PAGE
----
How will the government arrange the money?
I must say that the budget is too ambitious in terms of size. It's 15.5 percent larger than the current FY's initial budget and 29 percent higher than the revised one. The main challenge, therefore, will be to arrange the money for the inflated budget. The government is expecting to increase its revenue by 37 percent when compared to the revised estimate of the revenue in the past fiscal year. Generally in the past several decades, the normal rate of revenue increase was between 10 to 15 percent. At best, it can be 20 percent. There is every chance of failure in the attempt to collect this huge amount of revenue with the poor capacity of the National Board of Revenue (NBR). If the revenue earning attempts fail, then budget financing would be a great problem for the government. And that will need revision of all the targets of the development sectors as well as the non-development ones. This thus may jeopardise all the priority plans of the budget which aimed to achieve the projected growth of 7.2 percent.
There is a good sign of increasing expenditure on education sector upto Tk.52,000 crore. It is much expected and obviously, we welcome this timely move. But the question on how the money will be spent still remains.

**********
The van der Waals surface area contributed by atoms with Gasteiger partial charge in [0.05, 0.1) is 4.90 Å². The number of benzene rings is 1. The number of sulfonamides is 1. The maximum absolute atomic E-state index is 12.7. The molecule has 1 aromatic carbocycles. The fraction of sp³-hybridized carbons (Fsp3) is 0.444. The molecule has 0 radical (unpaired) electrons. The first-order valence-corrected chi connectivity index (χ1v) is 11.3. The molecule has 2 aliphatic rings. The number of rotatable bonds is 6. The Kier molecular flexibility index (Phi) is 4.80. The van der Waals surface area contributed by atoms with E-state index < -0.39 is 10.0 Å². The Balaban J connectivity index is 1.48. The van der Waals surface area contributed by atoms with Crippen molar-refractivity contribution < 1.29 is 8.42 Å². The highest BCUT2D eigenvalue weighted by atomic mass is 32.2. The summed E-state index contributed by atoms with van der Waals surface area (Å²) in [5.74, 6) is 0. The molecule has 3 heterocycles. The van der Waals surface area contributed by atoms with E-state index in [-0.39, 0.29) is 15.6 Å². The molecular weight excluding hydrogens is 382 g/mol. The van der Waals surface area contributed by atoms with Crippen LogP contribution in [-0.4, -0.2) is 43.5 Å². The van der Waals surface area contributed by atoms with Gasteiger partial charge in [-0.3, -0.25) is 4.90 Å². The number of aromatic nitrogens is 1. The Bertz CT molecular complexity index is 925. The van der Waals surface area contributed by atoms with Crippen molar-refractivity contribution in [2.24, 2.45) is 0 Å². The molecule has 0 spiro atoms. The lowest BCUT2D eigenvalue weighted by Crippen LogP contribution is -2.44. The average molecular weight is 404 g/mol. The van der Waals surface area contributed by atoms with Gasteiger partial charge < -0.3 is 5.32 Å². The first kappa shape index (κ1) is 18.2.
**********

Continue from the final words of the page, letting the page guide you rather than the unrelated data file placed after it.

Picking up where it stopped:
The government initially proposed a universal 15 percent VAT rate. The business community argued against this initiative, stating that as small and medium entrepreneurs do not have sales record, how will they be able to calculate the proposed VAT. Though the government has backed out from the original plan, I think it should have taken a discriminatory stand in this regard. It should have gone for a lump sum tax for the small and medium enterprises. But the proposed 15 percent VAT should be imposed on the big entrepreneurs, as they can afford it.
I was not surprised to see that the budget for public security and police sector has been increased by 54 percent. If you compare the general rate of growth of the budget, which is 17 percent, then the government is obviously giving excessive importance to this sector. But this expenditure on public security is still acceptable.
M.M. Akash is a professor at the Department of Economics,
University of Dhaka.